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The share market’s loss for the week briefly passed 7 per cent before a rebound in health and bank stocks helped stem the bleeding.

The S&P/ASX 200 hit a two-week low at 5101 in early trade before rebounding 110 points to 5211 mid-session, slashing its loss to 10 points or 0.2 per cent. At its lowest point this morning the index had shed 387 points or 7 per cent since Monday.

Global market sentiment soured this week as extreme moves in oil markets underlined the economic damage wreaked by COVID-19 lockdowns. Overnight, the international benchmark, Brent crude, suffered its biggest one-day fall since 1991, closing at an 18-year low. The slump came a day after storage issues in the US caused the price of West Texas crude to turn negative for the first time in history as sellers sought to avoid taking delivery.

Here, the local energy sector fell 1 per cent to its lowest level since the start of the month, but remained well above last month’s bear-market low. Oil Search shed 3 per cent, Woodside 1.3 per cent and Santos 0.3 per cent.

Bargain-hunters were encouraged by a modest rebound in US crude. West Texas Intermediate bounced $1.11 or 9.6 per cent to US$12.68 after tumbling 43.4 per cent overnight. Brent crude for June delivery declined 75 cents or 3.9 per cent to US$18.58 a barrel.

 The carnage on oil markets helped pull US stocks sharply lower for a second night. The S&P 500 gave up 87 points or 3.07 per cent. The Dow fell 634 points or 2.67 per cent to extend its two-day loss beyond 1,200 points.

Eight out of eleven Australian sectors declined this morning. Health and financial stocks fared best with rises of 1 per cent and 0.5 per cent, respectively. CSL steered the health sector higher, climbing 1.9 per cent. Trade in Ramsay Health Care was suspended as the private hospital operator became the latest to look to bolster its balance sheet by raising fresh capital. The company was seeking to raise $1.2 billion at $56 per share, a 12.9 discount to the last traded price of $64.29.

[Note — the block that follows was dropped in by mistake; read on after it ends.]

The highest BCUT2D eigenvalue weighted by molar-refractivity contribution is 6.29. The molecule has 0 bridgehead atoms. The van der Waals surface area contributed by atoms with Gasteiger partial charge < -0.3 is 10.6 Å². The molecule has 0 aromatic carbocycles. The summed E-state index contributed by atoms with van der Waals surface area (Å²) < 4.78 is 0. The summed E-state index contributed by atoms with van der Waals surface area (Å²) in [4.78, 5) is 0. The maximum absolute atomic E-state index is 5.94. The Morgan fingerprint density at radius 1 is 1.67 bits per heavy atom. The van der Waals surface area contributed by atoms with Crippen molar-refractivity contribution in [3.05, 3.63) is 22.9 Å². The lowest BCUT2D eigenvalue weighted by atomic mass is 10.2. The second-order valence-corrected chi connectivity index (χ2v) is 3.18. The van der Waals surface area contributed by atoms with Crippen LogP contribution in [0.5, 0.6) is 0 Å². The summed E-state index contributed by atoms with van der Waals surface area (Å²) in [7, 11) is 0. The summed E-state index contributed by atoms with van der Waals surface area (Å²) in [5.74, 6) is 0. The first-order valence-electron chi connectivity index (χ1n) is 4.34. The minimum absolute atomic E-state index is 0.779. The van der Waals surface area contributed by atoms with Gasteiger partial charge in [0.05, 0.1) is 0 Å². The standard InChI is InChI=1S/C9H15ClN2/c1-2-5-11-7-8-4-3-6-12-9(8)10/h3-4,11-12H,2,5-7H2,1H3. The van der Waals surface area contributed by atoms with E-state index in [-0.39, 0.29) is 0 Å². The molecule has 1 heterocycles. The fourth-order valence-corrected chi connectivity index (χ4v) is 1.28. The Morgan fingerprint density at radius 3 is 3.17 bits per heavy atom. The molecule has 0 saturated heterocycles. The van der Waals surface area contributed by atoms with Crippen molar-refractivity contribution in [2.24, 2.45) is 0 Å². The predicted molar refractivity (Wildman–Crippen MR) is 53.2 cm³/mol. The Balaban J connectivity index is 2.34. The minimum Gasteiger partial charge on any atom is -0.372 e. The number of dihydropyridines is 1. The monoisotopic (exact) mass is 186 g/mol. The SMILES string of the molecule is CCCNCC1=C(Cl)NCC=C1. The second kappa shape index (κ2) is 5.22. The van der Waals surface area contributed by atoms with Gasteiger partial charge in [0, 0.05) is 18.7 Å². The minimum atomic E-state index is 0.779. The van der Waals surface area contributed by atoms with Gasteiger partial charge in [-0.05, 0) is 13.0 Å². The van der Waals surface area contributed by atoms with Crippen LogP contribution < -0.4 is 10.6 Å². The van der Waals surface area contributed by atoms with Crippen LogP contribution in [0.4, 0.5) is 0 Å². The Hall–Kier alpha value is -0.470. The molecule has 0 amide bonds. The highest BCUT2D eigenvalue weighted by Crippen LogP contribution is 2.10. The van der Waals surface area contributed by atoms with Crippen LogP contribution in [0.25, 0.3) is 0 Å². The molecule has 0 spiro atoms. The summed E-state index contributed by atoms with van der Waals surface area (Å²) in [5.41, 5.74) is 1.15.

The big four banks shook off a mixed start to march higher. NAB gained 1.8 per cent, Westpac 0.7 per cent, CBA 1 per cent and ANZ 0.9 per cent. Macquarie Group slipped 0.2 per cent. A soft morning for resource stocks saw BHP retreat 3 per cent, Rio Tinto 1.7 per cent, Fortescue 1.9 per cent and Newcrest 0.3 per cent.  

WiseTech was the index’s best performer, rising 12.3 per cent after reaffirming its earnings and revenue guidance. Avita Health bounced 8.1 per cent a day after announcing it was switching its primary listing from Australia to the US.

Last month’s mad scramble for toilet paper and pasta helped lift retail turnover a seasonally-adjusted 8.2 per cent, according to an Australian Bureau of Statistics report this morning. The increase was the strongest recorded in the history of the survey. Sales were inflated by unprecedented demand for toilet paper, rice and pasta. The headline figure was tempered by sharp declines in cafes, restaurants and clothing stores.

China’s Shanghai Composite dipped 0.1 per cent, Hong Kong’s Hang Seng 0.8 per cent and Japan’s Nikkei 1.2 per cent. S&P 500 index futures shook off early weakness to advance nine points or 0.3 per cent.

Gold rebounded $20.10 or 1.2 per cent this morning to $US1,707.90 an ounce, reclaiming most of a $23.40 tumble overnight.

The dollar rose 0.6 per cent to 63.16 US cents.

What’s hot today and what’s not:

Hot today: Shareholders in Lithium Consolidated (ASX:LI3) saw the value of their investment more than quintuple in value after the junior explorer announced it had identified a large gold anomaly at its Warriedar project in the Murchsion region of WA. A reconnaissance mapping program identified an anomaly stretching two by five kilometres. The company intends to extend sampling and finalise targets for drilling. The share price surged 592 per cent to 9 cents before trimming its rally to 4.6 cents, a gain of 254 per cent.

Not today: Expectations for Galilee Energy’s (ASX:GLL) three-well Kumbarilla drilling program in Queensland dimmed after the explorer released disappointing results from its second well. The share price slumped 24.6 per cent to 49.5 cents on news that a preliminary evaluation of drill stem testing indicated “lower than expected productivity”. The first well produced strong gas shows. The rig will now move on to the third well location.  

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